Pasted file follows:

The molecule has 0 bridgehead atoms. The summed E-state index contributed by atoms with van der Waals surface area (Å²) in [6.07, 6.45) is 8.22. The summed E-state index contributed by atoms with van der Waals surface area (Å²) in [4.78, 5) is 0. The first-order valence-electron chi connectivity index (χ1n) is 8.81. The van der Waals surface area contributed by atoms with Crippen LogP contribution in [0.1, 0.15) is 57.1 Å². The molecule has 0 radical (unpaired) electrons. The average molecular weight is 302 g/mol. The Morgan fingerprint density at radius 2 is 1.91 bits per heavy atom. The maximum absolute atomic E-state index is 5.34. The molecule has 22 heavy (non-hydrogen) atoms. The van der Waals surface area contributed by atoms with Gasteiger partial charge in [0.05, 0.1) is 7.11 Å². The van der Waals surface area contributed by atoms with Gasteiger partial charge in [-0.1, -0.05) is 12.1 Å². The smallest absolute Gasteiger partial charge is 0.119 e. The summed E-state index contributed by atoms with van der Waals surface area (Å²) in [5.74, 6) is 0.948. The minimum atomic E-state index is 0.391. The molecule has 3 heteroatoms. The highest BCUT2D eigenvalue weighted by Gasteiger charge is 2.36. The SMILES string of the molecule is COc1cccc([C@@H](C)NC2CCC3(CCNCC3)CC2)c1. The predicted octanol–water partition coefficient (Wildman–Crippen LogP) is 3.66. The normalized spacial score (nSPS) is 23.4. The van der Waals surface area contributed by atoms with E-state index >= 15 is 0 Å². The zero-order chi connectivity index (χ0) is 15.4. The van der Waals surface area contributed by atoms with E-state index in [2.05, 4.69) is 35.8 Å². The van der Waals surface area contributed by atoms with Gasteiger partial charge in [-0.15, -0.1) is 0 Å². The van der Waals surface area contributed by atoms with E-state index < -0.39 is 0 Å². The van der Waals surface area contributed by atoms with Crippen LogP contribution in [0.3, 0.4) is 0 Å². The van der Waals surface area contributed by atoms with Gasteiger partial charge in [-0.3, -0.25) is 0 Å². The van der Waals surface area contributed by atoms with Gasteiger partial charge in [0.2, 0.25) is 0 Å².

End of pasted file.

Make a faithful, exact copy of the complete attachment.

The molecule has 0 bridgehead atoms. The summed E-state index contributed by atoms with van der Waals surface area (Å²) in [6.07, 6.45) is 8.22. The summed E-state index contributed by atoms with van der Waals surface area (Å²) in [4.78, 5) is 0. The first-order valence-electron chi connectivity index (χ1n) is 8.81. The van der Waals surface area contributed by atoms with Crippen LogP contribution in [0.1, 0.15) is 57.1 Å². The molecule has 0 radical (unpaired) electrons. The average molecular weight is 302 g/mol. The Morgan fingerprint density at radius 2 is 1.91 bits per heavy atom. The maximum absolute atomic E-state index is 5.34. The molecule has 22 heavy (non-hydrogen) atoms. The van der Waals surface area contributed by atoms with Gasteiger partial charge in [0.05, 0.1) is 7.11 Å². The van der Waals surface area contributed by atoms with Gasteiger partial charge in [-0.1, -0.05) is 12.1 Å². The smallest absolute Gasteiger partial charge is 0.119 e. The summed E-state index contributed by atoms with van der Waals surface area (Å²) in [5.74, 6) is 0.948. The minimum atomic E-state index is 0.391. The molecule has 3 heteroatoms. The highest BCUT2D eigenvalue weighted by Gasteiger charge is 2.36. The SMILES string of the molecule is COc1cccc([C@@H](C)NC2CCC3(CCNCC3)CC2)c1. The predicted octanol–water partition coefficient (Wildman–Crippen LogP) is 3.66. The normalized spacial score (nSPS) is 23.4. The van der Waals surface area contributed by atoms with E-state index >= 15 is 0 Å². The zero-order chi connectivity index (χ0) is 15.4. The van der Waals surface area contributed by atoms with E-state index in [2.05, 4.69) is 35.8 Å². The van der Waals surface area contributed by atoms with Gasteiger partial charge in [-0.15, -0.1) is 0 Å². The van der Waals surface area contributed by atoms with E-state index < -0.39 is 0 Å². The van der Waals surface area contributed by atoms with Crippen LogP contribution in [0.3, 0.4) is 0 Å². The van der Waals surface area contributed by atoms with Gasteiger partial charge in [-0.3, -0.25) is 0 Å². The van der Waals surface area contributed by atoms with Gasteiger partial charge in [0.2, 0.25) is 0 Å².